Really, I can't hold much of anything against this game.  The humor is absolutely smashing. As I said before, it's a homage to the likes of Final Fantasy games of old, but it's so much more than that. There are references peppered all around to various things such as Super Mario Bros., The Legend of Zelda, Dragonball Z, Huey Lewis and the News, and so, so much more. Really, I could make an entire review out of just all the references I was able to catch, that's how many there are!

Needless to say, with great reference comes great responsibility, and there's a lot of work done in that regard. As well as being a deconstruction of Western RPGs, JRPGs, and just about everything in between, and showing a extensive love of many, many fandoms, and yet it never feels like it's overdoing it when they dev team threw in winks here and there, some far more blatant than others and to glorious effect.

That's all I can say and all I really need to say for this. It has a fairly easy to learn system, it has good humor, and it's definitely some of the best entertainment I've ever had for five bucks. Also, there's a wonderful sequel out now. Hmm...I guess I'll just have to get on that...

Doom & Destiny is now available from Heartbit Interactive and Benjamin Ficus Productions for Xbox 360, various mobiles, Windows 8, and Steam.

For the latest from the MadCapMunchkin, be sure to follow him on Twitter @MadCapMunchkin.

Tuesday, August 18, 2015

From MadCap's Couch - "Sliders: The Young and the Relentless"

"Check his pulse, Yugi!"
Finding your own dead body? Impossible, you say. Not if you're a Slider, as we see demonstrated when our four amigos drop out of the Vortex and onto a new world...where they find Quinn Mallory face down in a swimming pool and try to resuscitate him with good ol' CPR.

And even though he is technically dead...

Times The Sliders Have Run Into Their Doubles: 10

But that's not all the double reveals we have time for today, as it seems that Wade also has a double on this world who was connected with this Quinn.

Times The Sliders Have Run Into Their Doubles: 11

You just make up for that lost time there, Sliders. Get all the doubles in!

Naturally,  the two Wades are stunned by one another's appearance...and the opening credits roll. After them, Wade with 80's hair is speaking to someone named "Gillette" about the situation while the others browse around the study, Wade finding an article about a young boy (must younger than the required age on our world) running for President.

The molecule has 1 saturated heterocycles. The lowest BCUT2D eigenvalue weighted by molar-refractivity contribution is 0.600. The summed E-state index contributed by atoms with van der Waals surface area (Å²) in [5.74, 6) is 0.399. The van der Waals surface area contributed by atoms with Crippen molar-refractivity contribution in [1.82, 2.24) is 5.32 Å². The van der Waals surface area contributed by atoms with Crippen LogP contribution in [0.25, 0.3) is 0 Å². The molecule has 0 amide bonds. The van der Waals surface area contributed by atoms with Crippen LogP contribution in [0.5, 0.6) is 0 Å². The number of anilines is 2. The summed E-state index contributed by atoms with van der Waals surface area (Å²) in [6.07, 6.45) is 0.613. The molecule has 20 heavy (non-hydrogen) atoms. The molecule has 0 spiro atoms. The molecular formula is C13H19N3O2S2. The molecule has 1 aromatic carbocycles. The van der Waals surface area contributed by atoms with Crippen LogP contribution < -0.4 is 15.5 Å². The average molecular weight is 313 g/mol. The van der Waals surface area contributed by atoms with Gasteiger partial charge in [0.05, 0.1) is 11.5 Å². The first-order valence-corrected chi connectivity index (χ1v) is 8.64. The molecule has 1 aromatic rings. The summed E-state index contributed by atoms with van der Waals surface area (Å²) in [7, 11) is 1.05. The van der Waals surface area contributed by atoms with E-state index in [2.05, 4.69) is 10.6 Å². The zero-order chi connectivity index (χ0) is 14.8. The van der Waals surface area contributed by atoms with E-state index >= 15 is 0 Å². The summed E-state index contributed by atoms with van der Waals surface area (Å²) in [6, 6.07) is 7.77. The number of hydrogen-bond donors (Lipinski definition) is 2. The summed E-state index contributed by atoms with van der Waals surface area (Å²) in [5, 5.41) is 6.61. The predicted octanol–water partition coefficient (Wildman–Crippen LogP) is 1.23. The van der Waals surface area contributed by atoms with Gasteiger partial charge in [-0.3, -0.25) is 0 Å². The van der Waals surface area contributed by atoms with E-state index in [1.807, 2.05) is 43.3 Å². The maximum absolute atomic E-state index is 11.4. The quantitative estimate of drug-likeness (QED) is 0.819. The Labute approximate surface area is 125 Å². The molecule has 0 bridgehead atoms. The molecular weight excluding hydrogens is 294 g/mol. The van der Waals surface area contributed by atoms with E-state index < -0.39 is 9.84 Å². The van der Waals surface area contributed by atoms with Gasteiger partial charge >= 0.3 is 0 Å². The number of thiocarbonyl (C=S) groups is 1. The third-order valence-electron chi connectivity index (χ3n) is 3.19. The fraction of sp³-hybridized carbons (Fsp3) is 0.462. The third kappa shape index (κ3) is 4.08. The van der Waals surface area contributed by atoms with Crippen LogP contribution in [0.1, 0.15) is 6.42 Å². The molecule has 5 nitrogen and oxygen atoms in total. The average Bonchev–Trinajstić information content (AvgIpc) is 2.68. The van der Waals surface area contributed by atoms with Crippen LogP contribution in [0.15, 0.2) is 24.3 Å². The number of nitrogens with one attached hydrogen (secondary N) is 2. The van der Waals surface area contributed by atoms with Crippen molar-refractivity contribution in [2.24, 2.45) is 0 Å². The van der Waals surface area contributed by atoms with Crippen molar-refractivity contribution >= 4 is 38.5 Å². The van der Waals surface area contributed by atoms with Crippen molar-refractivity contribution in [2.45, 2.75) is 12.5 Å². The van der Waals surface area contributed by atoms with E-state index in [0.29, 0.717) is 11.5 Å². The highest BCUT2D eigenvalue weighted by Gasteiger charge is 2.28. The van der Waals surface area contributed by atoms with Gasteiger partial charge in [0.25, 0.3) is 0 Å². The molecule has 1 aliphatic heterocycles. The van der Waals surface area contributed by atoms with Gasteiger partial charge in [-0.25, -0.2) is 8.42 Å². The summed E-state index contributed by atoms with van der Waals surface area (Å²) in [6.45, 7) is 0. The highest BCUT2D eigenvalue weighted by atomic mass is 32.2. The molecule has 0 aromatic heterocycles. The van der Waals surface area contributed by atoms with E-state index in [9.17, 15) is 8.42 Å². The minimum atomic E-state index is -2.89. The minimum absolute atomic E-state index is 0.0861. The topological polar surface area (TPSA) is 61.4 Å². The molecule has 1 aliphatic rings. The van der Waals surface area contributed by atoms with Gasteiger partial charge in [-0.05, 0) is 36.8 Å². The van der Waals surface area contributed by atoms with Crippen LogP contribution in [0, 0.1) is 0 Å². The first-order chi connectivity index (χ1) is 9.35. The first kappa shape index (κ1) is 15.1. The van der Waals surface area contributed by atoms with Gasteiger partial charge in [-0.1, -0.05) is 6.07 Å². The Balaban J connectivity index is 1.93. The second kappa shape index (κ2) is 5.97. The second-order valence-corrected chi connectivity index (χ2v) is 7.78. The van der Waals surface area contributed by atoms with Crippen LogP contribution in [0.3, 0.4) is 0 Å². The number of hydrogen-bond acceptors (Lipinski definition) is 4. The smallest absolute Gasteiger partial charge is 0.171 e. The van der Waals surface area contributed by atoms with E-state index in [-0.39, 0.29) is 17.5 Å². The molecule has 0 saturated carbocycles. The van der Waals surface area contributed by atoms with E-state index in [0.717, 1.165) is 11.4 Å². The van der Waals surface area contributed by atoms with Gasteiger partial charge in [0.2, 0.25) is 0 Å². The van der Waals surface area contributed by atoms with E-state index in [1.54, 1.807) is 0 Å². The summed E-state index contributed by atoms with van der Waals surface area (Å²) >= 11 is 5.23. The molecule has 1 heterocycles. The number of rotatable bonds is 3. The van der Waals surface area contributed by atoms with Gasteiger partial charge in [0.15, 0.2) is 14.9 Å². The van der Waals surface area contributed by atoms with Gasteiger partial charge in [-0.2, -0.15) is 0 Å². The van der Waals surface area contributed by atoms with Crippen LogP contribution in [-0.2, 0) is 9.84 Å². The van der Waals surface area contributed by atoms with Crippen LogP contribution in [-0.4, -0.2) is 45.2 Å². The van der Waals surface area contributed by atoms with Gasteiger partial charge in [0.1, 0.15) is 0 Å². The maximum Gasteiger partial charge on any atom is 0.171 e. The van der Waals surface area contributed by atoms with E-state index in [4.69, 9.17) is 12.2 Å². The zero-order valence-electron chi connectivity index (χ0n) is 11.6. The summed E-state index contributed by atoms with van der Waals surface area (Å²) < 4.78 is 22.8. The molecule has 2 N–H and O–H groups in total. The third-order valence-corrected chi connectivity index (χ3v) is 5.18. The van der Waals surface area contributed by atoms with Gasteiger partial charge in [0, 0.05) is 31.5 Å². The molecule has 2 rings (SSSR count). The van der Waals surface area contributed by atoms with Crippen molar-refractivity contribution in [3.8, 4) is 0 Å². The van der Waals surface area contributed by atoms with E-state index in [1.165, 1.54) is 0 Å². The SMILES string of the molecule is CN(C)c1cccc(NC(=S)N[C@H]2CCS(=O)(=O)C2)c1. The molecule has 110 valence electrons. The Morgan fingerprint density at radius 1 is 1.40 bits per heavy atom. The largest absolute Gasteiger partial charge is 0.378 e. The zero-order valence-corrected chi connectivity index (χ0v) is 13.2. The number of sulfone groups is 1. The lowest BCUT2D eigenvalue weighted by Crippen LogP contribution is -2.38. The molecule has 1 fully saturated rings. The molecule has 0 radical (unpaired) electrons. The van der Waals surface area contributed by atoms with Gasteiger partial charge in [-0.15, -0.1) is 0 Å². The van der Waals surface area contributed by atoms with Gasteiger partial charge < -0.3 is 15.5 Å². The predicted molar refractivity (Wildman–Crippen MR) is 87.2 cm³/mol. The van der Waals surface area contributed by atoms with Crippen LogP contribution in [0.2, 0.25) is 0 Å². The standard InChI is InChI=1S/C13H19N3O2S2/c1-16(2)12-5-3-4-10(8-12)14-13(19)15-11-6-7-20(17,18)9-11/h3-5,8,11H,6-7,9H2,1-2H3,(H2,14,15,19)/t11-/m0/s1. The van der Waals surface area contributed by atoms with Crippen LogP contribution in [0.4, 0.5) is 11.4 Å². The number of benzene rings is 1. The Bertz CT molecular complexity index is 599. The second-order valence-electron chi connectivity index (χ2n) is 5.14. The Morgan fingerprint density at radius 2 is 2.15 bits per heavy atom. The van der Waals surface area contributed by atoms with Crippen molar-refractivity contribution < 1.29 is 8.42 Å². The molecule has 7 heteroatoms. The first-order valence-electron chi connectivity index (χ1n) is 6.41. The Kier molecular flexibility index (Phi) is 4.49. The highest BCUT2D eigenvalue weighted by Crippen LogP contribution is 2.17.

Yuppie Wade (here after referred to as "Yade") is stunned by Quinn running around as well, given his striking resemblance to her late husband.  She is also taking the concept of parallel worlds amazingly well...likely because the plot won't work otherwise.  Quinn changes clothes and we get a short scene between himself and Wade to build on the romance subplot between the two of them that David Peckinpah will ignore.  Yade enters and introduces Mr. Gillette, a servant. While she explains the set up for the first few minutes of the episode - namely a party that she and her Quinn were throwing - Gillette takes their wet clothing to be laundered...and takes the timer as well as he is unnoticed by all.

She also explains "Edu-Learn", a computer program to give all children an education, from the rich to the poor. All of it in a bid to replace the crumbling public education system. If you're thinking this is too good to be true, it is, but that would be skipping ahead a bit.  Without her Quinn, however, the entire thing might go down the tubes...and thus Quinn, off screen, agrees to help.  In spite of Arturo and Remmy insisting that this is not a good idea in the least.

Also, Arturo mentions that if Quinn isn't convincing, there will be inquiries...which will mean the authorities and that it could compromise the slide.

Remember that. It's going to hurt later.  Twice, in fact.
"You look terrible, Quinn..."
Nevertheless, Quinn tells them not to worry and goes along with it.  Yade lies through her teeth about how good he looks in something that A-ha would have been embarrassed to wear circa 1985 and when Remmy and Arturo mention being there for morale support, she mentioned that they can't - they're both over 30, and her Quinn had few senior associates outside of the house staff.

Quinn suggests that the two of them head to the city, which will in no way lead to shenanigans. Whomp-whomp.